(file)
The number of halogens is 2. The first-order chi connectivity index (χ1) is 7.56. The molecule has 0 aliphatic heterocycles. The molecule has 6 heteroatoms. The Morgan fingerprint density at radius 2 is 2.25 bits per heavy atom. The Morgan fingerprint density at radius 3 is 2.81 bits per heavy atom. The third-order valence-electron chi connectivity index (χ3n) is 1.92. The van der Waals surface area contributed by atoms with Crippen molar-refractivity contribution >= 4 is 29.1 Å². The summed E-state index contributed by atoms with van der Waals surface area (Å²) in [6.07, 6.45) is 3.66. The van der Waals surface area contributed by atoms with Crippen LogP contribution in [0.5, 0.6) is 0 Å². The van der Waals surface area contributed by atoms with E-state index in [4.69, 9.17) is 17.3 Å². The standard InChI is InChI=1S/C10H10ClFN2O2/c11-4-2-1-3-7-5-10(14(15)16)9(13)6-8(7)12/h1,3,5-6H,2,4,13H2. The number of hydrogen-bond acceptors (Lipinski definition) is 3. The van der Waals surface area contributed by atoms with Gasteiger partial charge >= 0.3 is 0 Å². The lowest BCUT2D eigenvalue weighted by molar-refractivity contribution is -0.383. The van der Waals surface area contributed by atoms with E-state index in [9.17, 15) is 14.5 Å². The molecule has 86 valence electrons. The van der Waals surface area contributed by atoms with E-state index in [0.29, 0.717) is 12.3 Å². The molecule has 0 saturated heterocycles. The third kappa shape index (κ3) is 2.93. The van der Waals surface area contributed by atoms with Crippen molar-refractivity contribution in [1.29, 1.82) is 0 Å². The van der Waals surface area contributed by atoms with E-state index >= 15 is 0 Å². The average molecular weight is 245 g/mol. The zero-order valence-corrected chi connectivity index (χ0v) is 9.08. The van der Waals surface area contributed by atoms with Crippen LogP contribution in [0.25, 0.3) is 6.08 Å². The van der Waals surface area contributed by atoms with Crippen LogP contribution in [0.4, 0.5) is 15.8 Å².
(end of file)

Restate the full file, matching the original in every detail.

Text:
The number of halogens is 2. The first-order chi connectivity index (χ1) is 7.56. The molecule has 0 aliphatic heterocycles. The molecule has 6 heteroatoms. The Morgan fingerprint density at radius 2 is 2.25 bits per heavy atom. The Morgan fingerprint density at radius 3 is 2.81 bits per heavy atom. The third-order valence-electron chi connectivity index (χ3n) is 1.92. The van der Waals surface area contributed by atoms with Crippen molar-refractivity contribution >= 4 is 29.1 Å². The summed E-state index contributed by atoms with van der Waals surface area (Å²) in [6.07, 6.45) is 3.66. The van der Waals surface area contributed by atoms with Crippen LogP contribution in [0.5, 0.6) is 0 Å². The van der Waals surface area contributed by atoms with E-state index in [4.69, 9.17) is 17.3 Å². The standard InChI is InChI=1S/C10H10ClFN2O2/c11-4-2-1-3-7-5-10(14(15)16)9(13)6-8(7)12/h1,3,5-6H,2,4,13H2. The number of hydrogen-bond acceptors (Lipinski definition) is 3. The van der Waals surface area contributed by atoms with Gasteiger partial charge >= 0.3 is 0 Å². The lowest BCUT2D eigenvalue weighted by molar-refractivity contribution is -0.383. The van der Waals surface area contributed by atoms with E-state index in [9.17, 15) is 14.5 Å². The molecule has 86 valence electrons. The van der Waals surface area contributed by atoms with E-state index in [0.29, 0.717) is 12.3 Å². The molecule has 0 saturated heterocycles. The third kappa shape index (κ3) is 2.93. The van der Waals surface area contributed by atoms with Crippen molar-refractivity contribution in [1.29, 1.82) is 0 Å². The van der Waals surface area contributed by atoms with E-state index >= 15 is 0 Å². The average molecular weight is 245 g/mol. The zero-order valence-corrected chi connectivity index (χ0v) is 9.08. The van der Waals surface area contributed by atoms with Crippen LogP contribution in [0.25, 0.3) is 6.08 Å². The van der Waals surface area contributed by atoms with Crippen LogP contribution in [0.4, 0.5) is 15.8 Å².